As the cost of the device 11 is relatively low, upon completion of the use thereof with a given patient, the entire device, up to and including the connectors 21, 28 and 22, as well as the patient line, may be discarded so as to effectively eliminate any possibility of cross-contamination with other patients. Such low cost is effected in device 11 while yet providing high accuracy which is necessary for accurate clinical determinations.

The foregoing disclosure of specific embodiments is illustrative of the broad inventive concepts comprehended by the invention.

Claims (16)

We claim:
1. A physiological pressure monitoring apparatus having a housing defining a fluid chamber and a wall portion provided with an aperture opening to said fluid chamber, and pressure transducer means mounted in said housing and responsive to fluid pressure in said fluid chamber for providing a corresponding electrical output signal, said pressure transducer means comprising:
a force collector comprising a compliant diaphragm, means sealingly bonding said diaphragm to said housing well portion about said aperture so that said diaphragm will be deflected by fluid pressure variations in the chamber, a frame defining a through opening aligned with said aperture and having a portion connected to said diaphragm about said opening, and a link connected to the diaphragm and extending longitudinally through said opening;
a resiliently deflectible beam;
strain gage means carried by the beam for providing an electrical signal corresponding to the amount of deflection of the beam;
isolator means mounting a first portion of the beam to the frame with a second portion of the beam juxtaposed to said link;
means securing said second portion of the beam to said link for movement with said link as an incident of deflection of said diaphragm and causing said strain gage means to produce an electrical signal corresponding to the amount of deflection of said beam produced by said movement; and
electrical conductor means connected to said strain gage means for electrically connecting said strain gage means to monitoring apparatus externally of said housing.
2. The physiological pressure monitoring apparatus of claim 1 wherein said link and diaphragm comprises a one-piece element having said diaphragm, frame, and link integrally joined.
3. The physiological pressure monitoring apparatus of claim 1 wherein said link and diaphragm comprise a unitary element.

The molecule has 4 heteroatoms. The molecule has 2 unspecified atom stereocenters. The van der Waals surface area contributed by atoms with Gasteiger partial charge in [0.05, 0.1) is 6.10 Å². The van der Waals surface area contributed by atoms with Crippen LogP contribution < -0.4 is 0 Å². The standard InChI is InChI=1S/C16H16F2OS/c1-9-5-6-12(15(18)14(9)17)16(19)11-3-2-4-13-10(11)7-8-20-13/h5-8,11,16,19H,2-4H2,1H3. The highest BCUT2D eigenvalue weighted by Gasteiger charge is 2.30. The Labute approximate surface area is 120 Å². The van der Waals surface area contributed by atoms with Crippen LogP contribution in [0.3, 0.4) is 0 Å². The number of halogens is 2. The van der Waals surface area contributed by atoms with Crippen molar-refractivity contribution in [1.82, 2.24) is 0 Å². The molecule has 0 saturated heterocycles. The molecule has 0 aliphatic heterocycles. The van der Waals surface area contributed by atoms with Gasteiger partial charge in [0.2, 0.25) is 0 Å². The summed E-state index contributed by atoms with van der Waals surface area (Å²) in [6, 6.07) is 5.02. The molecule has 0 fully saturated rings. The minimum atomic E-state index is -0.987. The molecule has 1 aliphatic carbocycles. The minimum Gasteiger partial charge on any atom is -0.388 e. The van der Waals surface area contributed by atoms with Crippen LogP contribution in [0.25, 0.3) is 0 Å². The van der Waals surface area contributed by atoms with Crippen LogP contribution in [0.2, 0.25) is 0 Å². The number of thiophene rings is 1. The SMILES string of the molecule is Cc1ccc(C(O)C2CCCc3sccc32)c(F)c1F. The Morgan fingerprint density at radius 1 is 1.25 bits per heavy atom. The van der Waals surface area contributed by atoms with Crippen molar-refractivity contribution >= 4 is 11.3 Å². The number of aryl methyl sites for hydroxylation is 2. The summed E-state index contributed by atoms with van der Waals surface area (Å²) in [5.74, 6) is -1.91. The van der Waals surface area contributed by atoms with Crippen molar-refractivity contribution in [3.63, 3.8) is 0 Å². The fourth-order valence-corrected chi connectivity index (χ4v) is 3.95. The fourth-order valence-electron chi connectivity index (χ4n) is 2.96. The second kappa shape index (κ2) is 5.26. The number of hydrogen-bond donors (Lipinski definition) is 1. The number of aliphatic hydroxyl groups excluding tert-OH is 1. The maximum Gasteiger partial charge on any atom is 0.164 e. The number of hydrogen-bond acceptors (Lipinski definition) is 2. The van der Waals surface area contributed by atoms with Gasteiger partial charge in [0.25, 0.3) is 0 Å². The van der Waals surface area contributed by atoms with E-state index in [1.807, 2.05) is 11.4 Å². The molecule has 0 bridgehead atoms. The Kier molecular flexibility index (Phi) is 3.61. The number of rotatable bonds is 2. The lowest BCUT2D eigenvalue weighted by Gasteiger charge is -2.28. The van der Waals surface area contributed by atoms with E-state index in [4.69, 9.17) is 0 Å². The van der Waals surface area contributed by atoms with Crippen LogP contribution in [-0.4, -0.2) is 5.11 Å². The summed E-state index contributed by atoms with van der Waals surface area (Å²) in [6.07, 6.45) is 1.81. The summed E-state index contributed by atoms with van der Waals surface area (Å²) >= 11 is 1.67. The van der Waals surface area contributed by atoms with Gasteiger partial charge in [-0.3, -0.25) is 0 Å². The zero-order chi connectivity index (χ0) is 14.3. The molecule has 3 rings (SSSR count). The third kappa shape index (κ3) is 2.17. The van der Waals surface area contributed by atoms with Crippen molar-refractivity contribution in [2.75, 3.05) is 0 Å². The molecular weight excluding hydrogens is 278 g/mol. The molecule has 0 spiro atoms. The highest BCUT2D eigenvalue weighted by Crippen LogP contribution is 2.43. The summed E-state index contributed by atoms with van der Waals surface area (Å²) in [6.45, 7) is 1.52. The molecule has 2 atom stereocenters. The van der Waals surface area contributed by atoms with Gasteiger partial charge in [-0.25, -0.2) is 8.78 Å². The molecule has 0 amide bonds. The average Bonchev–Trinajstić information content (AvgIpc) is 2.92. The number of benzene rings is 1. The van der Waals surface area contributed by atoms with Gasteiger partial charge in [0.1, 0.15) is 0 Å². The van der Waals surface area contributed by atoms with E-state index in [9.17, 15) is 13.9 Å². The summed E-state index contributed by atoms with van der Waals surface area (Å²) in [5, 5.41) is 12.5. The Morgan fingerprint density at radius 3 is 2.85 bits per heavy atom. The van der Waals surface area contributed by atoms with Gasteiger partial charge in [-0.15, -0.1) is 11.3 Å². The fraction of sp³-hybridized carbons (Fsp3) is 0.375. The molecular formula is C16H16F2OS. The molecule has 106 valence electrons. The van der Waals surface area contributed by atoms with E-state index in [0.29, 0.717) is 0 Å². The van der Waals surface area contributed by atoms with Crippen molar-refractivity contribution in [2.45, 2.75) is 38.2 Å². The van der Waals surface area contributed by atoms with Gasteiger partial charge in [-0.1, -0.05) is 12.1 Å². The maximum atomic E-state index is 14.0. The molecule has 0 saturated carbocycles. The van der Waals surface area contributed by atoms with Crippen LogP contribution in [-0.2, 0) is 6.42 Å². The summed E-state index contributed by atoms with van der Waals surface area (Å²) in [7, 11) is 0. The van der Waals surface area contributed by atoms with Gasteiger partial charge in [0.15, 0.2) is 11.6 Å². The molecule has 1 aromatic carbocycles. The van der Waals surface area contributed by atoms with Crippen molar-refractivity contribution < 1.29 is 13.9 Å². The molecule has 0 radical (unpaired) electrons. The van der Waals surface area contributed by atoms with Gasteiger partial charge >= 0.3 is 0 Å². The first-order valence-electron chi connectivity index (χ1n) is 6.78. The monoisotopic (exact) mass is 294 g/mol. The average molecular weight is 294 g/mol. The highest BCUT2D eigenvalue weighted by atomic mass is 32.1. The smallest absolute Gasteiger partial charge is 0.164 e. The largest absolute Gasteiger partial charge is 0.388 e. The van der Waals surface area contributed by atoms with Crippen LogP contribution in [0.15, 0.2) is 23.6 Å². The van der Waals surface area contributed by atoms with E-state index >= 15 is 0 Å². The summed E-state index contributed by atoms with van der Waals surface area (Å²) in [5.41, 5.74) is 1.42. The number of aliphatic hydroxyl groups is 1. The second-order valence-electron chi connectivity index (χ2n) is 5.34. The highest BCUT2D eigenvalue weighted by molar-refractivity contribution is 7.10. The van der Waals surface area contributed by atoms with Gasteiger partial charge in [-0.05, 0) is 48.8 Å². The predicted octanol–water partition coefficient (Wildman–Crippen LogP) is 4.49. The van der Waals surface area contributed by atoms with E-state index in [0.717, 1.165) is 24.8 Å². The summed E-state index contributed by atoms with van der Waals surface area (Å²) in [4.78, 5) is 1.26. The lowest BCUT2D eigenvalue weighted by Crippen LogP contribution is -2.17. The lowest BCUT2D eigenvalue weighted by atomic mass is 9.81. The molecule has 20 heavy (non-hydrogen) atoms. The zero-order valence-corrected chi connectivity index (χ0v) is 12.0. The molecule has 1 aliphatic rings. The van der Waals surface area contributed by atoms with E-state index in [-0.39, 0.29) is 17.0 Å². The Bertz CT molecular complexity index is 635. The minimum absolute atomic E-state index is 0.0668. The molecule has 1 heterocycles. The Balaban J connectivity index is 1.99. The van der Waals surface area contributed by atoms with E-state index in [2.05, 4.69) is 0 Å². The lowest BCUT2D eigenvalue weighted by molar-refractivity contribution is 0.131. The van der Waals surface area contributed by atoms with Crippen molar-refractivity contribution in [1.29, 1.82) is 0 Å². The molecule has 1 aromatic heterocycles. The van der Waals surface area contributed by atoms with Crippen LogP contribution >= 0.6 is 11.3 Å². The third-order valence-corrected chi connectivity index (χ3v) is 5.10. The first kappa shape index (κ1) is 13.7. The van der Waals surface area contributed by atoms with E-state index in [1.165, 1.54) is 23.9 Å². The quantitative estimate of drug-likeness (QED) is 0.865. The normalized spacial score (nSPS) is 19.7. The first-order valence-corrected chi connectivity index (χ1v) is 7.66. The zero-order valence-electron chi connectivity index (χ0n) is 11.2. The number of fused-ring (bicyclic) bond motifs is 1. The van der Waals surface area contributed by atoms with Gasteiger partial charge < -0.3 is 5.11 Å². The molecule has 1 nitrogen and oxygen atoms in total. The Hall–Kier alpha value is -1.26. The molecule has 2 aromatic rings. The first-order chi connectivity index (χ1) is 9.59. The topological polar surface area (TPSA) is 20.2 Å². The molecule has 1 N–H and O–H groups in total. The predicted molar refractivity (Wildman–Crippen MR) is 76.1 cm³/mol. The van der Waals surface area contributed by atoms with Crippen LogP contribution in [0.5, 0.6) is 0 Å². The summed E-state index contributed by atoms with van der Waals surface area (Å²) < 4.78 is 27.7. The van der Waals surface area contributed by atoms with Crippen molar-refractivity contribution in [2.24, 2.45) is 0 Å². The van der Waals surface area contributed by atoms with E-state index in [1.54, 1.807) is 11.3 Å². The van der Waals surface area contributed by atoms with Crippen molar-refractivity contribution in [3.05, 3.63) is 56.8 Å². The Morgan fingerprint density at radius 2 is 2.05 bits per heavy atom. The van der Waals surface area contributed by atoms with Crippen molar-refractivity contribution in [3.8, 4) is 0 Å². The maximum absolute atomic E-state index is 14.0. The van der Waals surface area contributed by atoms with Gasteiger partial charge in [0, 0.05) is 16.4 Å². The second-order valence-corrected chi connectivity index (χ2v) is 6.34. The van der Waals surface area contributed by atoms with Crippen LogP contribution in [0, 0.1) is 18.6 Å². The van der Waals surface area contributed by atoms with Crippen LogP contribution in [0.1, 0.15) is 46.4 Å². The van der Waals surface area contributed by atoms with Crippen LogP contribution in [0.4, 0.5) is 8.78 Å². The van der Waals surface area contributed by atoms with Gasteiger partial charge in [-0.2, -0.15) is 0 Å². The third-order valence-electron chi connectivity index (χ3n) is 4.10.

4. The physiological pressure monitoring pressure of claim 1 wherein said link and diaphragm are formed of similar materials.
5. The physiological pressure monitoring apparatus of claim 1 wherein said link and diaphragm are formed of similar resinous materials and are joined by a solvent bond.
6. The physiological pressure monitoring apparatus of claim 1 wherein said diaphragm and housing are formed of similar materials.
7. The physiological pressure monitoring apparatus of claim 1 wherein said diaphragm and housing are formed of similar materials and are sealingly bonded by a solvent bond.
8. The physiological pressure monitoring apparatus of claim 1 wherein said means for securing said second portion of the beam to said link comprises an adhesive bond.
9. The physiological pressure monitoring apparatus of claim 1 wherein said beam is formed of silicon.
10. The physiological pressure monitoring apparatus of claim 1 wherein said beam comprises a wafer having a thickness of approximately 0.01 inches.
11. The physiological pressure monitoring apparatus of claim 1 wherein said electrical conductor means include a cable of conductors and fine wires connecting the strain gage means to said conductors.
12. The physiological pressure monitoring apparatus of claim 11 wherein the ends of said conductors are secured to said isolator means.
13. The physiological pressure monitoring apparatus of claim 11 wherein the ends of said conductors are secured to said isolator means in spaced relationship to said beam.
14. The physiological pressure monitoring apparatus of claim 1 wherein said frame comprises an annular element having a coaxial annular rib joined to said diaphragm.
15. The physiological pressure monitoring apparatus of claim 1 wherein said diaphragm is solvent-bonded to said housing.
16. The physiological pressure monitoring apparatus of claim 1 wherein said link comprises a stepped cylindrical element.
US06398399 1982-07-14 1982-07-14 Disposable physiological pressure sensing system Expired - Lifetime US4545389A (en)

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US06398399 US4545389A (en) 1982-07-14 1982-07-14 Disposable physiological pressure sensing system
PCT/US1983/000934 WO1984000291A1 (en) 1982-07-14 1983-06-16 Disposable physiological pressure sensing system